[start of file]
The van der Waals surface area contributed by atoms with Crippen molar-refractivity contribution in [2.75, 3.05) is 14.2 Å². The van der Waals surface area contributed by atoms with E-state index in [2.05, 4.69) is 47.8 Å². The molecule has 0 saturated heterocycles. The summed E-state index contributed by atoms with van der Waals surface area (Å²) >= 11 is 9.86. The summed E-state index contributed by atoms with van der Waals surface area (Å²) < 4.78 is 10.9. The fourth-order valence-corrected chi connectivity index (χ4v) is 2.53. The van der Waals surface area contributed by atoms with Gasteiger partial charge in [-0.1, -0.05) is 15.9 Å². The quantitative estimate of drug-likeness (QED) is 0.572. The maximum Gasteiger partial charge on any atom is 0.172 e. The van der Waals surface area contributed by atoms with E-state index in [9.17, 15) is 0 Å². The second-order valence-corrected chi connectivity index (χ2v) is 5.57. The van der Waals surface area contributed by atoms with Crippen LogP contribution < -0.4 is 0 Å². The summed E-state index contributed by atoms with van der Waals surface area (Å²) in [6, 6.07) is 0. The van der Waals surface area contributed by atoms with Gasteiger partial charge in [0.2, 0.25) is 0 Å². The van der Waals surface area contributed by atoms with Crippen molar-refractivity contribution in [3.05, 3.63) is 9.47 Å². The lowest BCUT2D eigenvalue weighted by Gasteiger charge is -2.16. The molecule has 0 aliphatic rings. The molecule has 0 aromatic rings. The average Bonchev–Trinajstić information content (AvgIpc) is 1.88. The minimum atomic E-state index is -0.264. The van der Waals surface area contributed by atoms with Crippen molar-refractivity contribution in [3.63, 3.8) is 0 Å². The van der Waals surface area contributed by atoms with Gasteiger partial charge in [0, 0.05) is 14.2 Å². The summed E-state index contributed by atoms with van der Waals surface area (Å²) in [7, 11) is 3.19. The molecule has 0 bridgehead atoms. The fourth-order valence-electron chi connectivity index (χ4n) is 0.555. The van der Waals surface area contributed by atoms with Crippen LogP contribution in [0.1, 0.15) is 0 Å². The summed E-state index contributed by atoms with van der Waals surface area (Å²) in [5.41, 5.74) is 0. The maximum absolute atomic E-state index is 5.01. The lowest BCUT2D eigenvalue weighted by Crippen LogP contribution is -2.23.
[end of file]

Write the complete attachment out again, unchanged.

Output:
The van der Waals surface area contributed by atoms with Crippen molar-refractivity contribution in [2.75, 3.05) is 14.2 Å². The van der Waals surface area contributed by atoms with E-state index in [2.05, 4.69) is 47.8 Å². The molecule has 0 saturated heterocycles. The summed E-state index contributed by atoms with van der Waals surface area (Å²) >= 11 is 9.86. The summed E-state index contributed by atoms with van der Waals surface area (Å²) < 4.78 is 10.9. The fourth-order valence-corrected chi connectivity index (χ4v) is 2.53. The van der Waals surface area contributed by atoms with Gasteiger partial charge in [-0.1, -0.05) is 15.9 Å². The quantitative estimate of drug-likeness (QED) is 0.572. The maximum Gasteiger partial charge on any atom is 0.172 e. The van der Waals surface area contributed by atoms with E-state index in [9.17, 15) is 0 Å². The second-order valence-corrected chi connectivity index (χ2v) is 5.57. The van der Waals surface area contributed by atoms with Crippen LogP contribution < -0.4 is 0 Å². The summed E-state index contributed by atoms with van der Waals surface area (Å²) in [6, 6.07) is 0. The van der Waals surface area contributed by atoms with Gasteiger partial charge in [0.2, 0.25) is 0 Å². The van der Waals surface area contributed by atoms with Crippen molar-refractivity contribution in [3.05, 3.63) is 9.47 Å². The lowest BCUT2D eigenvalue weighted by Gasteiger charge is -2.16. The molecule has 0 aliphatic rings. The molecule has 0 aromatic rings. The average Bonchev–Trinajstić information content (AvgIpc) is 1.88. The minimum atomic E-state index is -0.264. The van der Waals surface area contributed by atoms with Crippen molar-refractivity contribution in [3.63, 3.8) is 0 Å². The van der Waals surface area contributed by atoms with Gasteiger partial charge in [0, 0.05) is 14.2 Å². The summed E-state index contributed by atoms with van der Waals surface area (Å²) in [7, 11) is 3.19. The molecule has 0 bridgehead atoms. The fourth-order valence-electron chi connectivity index (χ4n) is 0.555. The van der Waals surface area contributed by atoms with Crippen LogP contribution in [0.1, 0.15) is 0 Å². The summed E-state index contributed by atoms with van der Waals surface area (Å²) in [5.41, 5.74) is 0. The maximum absolute atomic E-state index is 5.01. The lowest BCUT2D eigenvalue weighted by Crippen LogP contribution is -2.23.